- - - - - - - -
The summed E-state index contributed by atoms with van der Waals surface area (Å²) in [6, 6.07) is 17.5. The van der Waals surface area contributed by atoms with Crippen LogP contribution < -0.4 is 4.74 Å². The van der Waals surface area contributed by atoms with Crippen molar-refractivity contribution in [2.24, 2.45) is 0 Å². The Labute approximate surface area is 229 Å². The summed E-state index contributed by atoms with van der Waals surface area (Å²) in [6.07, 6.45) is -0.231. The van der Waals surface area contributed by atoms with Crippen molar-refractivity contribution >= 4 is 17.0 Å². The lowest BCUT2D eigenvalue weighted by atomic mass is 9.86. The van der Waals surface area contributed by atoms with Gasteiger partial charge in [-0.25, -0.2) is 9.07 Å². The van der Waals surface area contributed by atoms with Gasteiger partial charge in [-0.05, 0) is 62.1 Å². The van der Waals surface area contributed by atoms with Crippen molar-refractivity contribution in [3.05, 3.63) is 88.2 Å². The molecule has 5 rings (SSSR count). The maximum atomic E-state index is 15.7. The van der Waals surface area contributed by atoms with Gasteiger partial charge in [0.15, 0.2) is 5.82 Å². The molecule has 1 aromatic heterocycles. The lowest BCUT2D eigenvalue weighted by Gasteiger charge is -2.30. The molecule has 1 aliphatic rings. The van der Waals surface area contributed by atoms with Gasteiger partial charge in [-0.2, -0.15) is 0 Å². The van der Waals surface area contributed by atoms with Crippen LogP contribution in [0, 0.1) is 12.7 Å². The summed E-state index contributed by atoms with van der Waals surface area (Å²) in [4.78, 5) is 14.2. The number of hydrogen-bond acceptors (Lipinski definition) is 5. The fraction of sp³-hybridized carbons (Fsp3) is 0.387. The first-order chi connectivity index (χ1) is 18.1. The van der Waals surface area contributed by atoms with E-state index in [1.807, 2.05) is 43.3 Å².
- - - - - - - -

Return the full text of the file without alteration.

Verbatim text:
The summed E-state index contributed by atoms with van der Waals surface area (Å²) in [6, 6.07) is 17.5. The van der Waals surface area contributed by atoms with Crippen LogP contribution < -0.4 is 4.74 Å². The van der Waals surface area contributed by atoms with Crippen molar-refractivity contribution in [2.24, 2.45) is 0 Å². The Labute approximate surface area is 229 Å². The summed E-state index contributed by atoms with van der Waals surface area (Å²) in [6.07, 6.45) is -0.231. The van der Waals surface area contributed by atoms with Crippen molar-refractivity contribution >= 4 is 17.0 Å². The lowest BCUT2D eigenvalue weighted by atomic mass is 9.86. The van der Waals surface area contributed by atoms with Gasteiger partial charge in [-0.25, -0.2) is 9.07 Å². The van der Waals surface area contributed by atoms with Gasteiger partial charge in [-0.05, 0) is 62.1 Å². The van der Waals surface area contributed by atoms with Crippen molar-refractivity contribution in [3.05, 3.63) is 88.2 Å². The molecule has 5 rings (SSSR count). The maximum atomic E-state index is 15.7. The van der Waals surface area contributed by atoms with Gasteiger partial charge in [0.15, 0.2) is 5.82 Å². The molecule has 1 aromatic heterocycles. The lowest BCUT2D eigenvalue weighted by Gasteiger charge is -2.30. The molecule has 1 aliphatic rings. The van der Waals surface area contributed by atoms with Gasteiger partial charge in [-0.2, -0.15) is 0 Å². The van der Waals surface area contributed by atoms with Crippen LogP contribution in [0, 0.1) is 12.7 Å². The summed E-state index contributed by atoms with van der Waals surface area (Å²) in [4.78, 5) is 14.2. The number of hydrogen-bond acceptors (Lipinski definition) is 5. The fraction of sp³-hybridized carbons (Fsp3) is 0.387. The first-order chi connectivity index (χ1) is 18.1. The van der Waals surface area contributed by atoms with E-state index in [1.807, 2.05) is 43.3 Å².